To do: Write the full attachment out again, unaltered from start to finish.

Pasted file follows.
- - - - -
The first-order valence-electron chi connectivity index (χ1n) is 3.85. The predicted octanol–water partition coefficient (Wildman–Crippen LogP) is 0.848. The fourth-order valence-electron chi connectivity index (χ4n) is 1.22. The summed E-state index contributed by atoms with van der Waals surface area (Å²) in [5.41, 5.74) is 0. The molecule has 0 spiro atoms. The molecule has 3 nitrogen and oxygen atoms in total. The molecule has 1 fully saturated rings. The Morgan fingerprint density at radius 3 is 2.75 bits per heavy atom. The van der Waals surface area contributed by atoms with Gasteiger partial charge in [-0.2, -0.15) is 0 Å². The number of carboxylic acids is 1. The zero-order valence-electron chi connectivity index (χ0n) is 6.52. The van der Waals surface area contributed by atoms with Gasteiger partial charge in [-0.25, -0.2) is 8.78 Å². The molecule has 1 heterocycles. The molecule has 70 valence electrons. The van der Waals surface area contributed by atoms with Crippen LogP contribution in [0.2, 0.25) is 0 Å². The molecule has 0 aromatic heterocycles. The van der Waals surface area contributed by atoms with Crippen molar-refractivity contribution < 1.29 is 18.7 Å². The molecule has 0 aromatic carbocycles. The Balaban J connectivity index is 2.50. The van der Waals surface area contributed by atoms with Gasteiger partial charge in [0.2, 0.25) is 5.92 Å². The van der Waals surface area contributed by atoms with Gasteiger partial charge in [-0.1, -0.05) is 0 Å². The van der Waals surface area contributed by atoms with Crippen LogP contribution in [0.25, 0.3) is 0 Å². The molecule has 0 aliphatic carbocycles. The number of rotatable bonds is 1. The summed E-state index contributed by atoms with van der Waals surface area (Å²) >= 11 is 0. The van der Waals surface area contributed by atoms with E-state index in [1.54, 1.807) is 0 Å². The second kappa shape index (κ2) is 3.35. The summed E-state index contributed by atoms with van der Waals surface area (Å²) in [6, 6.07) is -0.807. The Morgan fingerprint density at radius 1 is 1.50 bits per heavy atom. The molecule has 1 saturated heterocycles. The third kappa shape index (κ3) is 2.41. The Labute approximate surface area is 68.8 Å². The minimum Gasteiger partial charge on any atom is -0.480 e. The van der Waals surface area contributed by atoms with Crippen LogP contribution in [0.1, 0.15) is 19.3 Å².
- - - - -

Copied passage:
The first-order valence-electron chi connectivity index (χ1n) is 3.85. The predicted octanol–water partition coefficient (Wildman–Crippen LogP) is 0.848. The fourth-order valence-electron chi connectivity index (χ4n) is 1.22. The summed E-state index contributed by atoms with van der Waals surface area (Å²) in [5.41, 5.74) is 0. The molecule has 0 spiro atoms. The molecule has 3 nitrogen and oxygen atoms in total. The molecule has 1 fully saturated rings. The Morgan fingerprint density at radius 3 is 2.75 bits per heavy atom. The van der Waals surface area contributed by atoms with Gasteiger partial charge in [-0.2, -0.15) is 0 Å². The number of carboxylic acids is 1. The zero-order valence-electron chi connectivity index (χ0n) is 6.52. The van der Waals surface area contributed by atoms with Gasteiger partial charge in [-0.25, -0.2) is 8.78 Å². The molecule has 1 heterocycles. The molecule has 70 valence electrons. The van der Waals surface area contributed by atoms with Crippen LogP contribution in [0.2, 0.25) is 0 Å². The molecule has 0 aromatic heterocycles. The van der Waals surface area contributed by atoms with Crippen molar-refractivity contribution < 1.29 is 18.7 Å². The molecule has 0 aromatic carbocycles. The Balaban J connectivity index is 2.50. The van der Waals surface area contributed by atoms with Gasteiger partial charge in [0.2, 0.25) is 5.92 Å². The van der Waals surface area contributed by atoms with Gasteiger partial charge in [-0.1, -0.05) is 0 Å². The van der Waals surface area contributed by atoms with Crippen LogP contribution in [0.25, 0.3) is 0 Å². The molecule has 0 aliphatic carbocycles. The number of rotatable bonds is 1. The summed E-state index contributed by atoms with van der Waals surface area (Å²) >= 11 is 0. The van der Waals surface area contributed by atoms with E-state index in [1.54, 1.807) is 0 Å². The second kappa shape index (κ2) is 3.35. The summed E-state index contributed by atoms with van der Waals surface area (Å²) in [6, 6.07) is -0.807. The Morgan fingerprint density at radius 1 is 1.50 bits per heavy atom. The molecule has 1 saturated heterocycles. The third kappa shape index (κ3) is 2.41. The Labute approximate surface area is 68.8 Å². The minimum Gasteiger partial charge on any atom is -0.480 e. The van der Waals surface area contributed by atoms with Crippen LogP contribution in [0.1, 0.15) is 19.3 Å².